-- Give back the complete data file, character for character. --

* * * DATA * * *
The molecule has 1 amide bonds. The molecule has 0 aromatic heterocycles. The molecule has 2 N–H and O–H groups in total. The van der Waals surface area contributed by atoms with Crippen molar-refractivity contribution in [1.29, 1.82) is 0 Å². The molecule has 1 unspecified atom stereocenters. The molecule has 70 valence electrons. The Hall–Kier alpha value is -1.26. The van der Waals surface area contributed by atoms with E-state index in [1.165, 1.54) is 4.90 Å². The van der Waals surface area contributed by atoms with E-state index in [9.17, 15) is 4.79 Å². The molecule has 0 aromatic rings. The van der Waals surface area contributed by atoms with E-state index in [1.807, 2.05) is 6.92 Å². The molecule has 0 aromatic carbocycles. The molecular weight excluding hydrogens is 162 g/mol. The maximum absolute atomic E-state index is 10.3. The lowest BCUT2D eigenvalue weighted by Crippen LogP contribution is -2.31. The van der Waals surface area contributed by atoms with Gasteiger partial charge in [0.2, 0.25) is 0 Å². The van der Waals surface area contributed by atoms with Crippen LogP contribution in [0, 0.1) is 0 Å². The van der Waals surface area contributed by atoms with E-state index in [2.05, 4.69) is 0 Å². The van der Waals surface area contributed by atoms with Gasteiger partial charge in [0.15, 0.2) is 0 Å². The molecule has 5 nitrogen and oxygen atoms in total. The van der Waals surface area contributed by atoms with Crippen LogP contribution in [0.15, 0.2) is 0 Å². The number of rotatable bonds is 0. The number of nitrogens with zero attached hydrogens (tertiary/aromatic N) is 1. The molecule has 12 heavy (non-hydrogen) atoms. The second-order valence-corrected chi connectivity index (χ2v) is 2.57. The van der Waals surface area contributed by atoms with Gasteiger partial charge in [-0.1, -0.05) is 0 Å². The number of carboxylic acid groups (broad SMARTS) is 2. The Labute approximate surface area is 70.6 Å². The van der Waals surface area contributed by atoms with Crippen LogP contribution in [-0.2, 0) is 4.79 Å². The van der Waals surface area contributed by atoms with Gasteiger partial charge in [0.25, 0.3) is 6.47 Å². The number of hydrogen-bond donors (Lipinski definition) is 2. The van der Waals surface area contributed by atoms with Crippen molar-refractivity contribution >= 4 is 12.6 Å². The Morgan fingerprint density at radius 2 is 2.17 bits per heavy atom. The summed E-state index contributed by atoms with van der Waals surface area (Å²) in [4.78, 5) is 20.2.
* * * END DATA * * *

The molecule has 1 amide bonds. The molecule has 0 aromatic heterocycles. The molecule has 2 N–H and O–H groups in total. The van der Waals surface area contributed by atoms with Crippen molar-refractivity contribution in [1.29, 1.82) is 0 Å². The molecule has 1 unspecified atom stereocenters. The molecule has 70 valence electrons. The Hall–Kier alpha value is -1.26. The van der Waals surface area contributed by atoms with E-state index in [1.165, 1.54) is 4.90 Å². The van der Waals surface area contributed by atoms with E-state index in [9.17, 15) is 4.79 Å². The molecule has 0 aromatic rings. The van der Waals surface area contributed by atoms with E-state index in [1.807, 2.05) is 6.92 Å². The molecule has 0 aromatic carbocycles. The molecular weight excluding hydrogens is 162 g/mol. The maximum absolute atomic E-state index is 10.3. The lowest BCUT2D eigenvalue weighted by Crippen LogP contribution is -2.31. The van der Waals surface area contributed by atoms with Gasteiger partial charge in [0.2, 0.25) is 0 Å². The van der Waals surface area contributed by atoms with Crippen LogP contribution in [0, 0.1) is 0 Å². The van der Waals surface area contributed by atoms with E-state index in [2.05, 4.69) is 0 Å². The van der Waals surface area contributed by atoms with Gasteiger partial charge in [0.15, 0.2) is 0 Å². The molecule has 5 nitrogen and oxygen atoms in total. The van der Waals surface area contributed by atoms with Crippen LogP contribution in [0.15, 0.2) is 0 Å². The number of rotatable bonds is 0. The number of nitrogens with zero attached hydrogens (tertiary/aromatic N) is 1. The molecule has 12 heavy (non-hydrogen) atoms. The second-order valence-corrected chi connectivity index (χ2v) is 2.57. The van der Waals surface area contributed by atoms with Gasteiger partial charge in [-0.1, -0.05) is 0 Å². The number of carboxylic acid groups (broad SMARTS) is 2. The Labute approximate surface area is 70.6 Å². The van der Waals surface area contributed by atoms with Crippen LogP contribution in [-0.2, 0) is 4.79 Å². The van der Waals surface area contributed by atoms with Gasteiger partial charge in [0.25, 0.3) is 6.47 Å². The number of hydrogen-bond donors (Lipinski definition) is 2. The van der Waals surface area contributed by atoms with Crippen molar-refractivity contribution >= 4 is 12.6 Å². The Morgan fingerprint density at radius 2 is 2.17 bits per heavy atom. The summed E-state index contributed by atoms with van der Waals surface area (Å²) in [4.78, 5) is 20.2.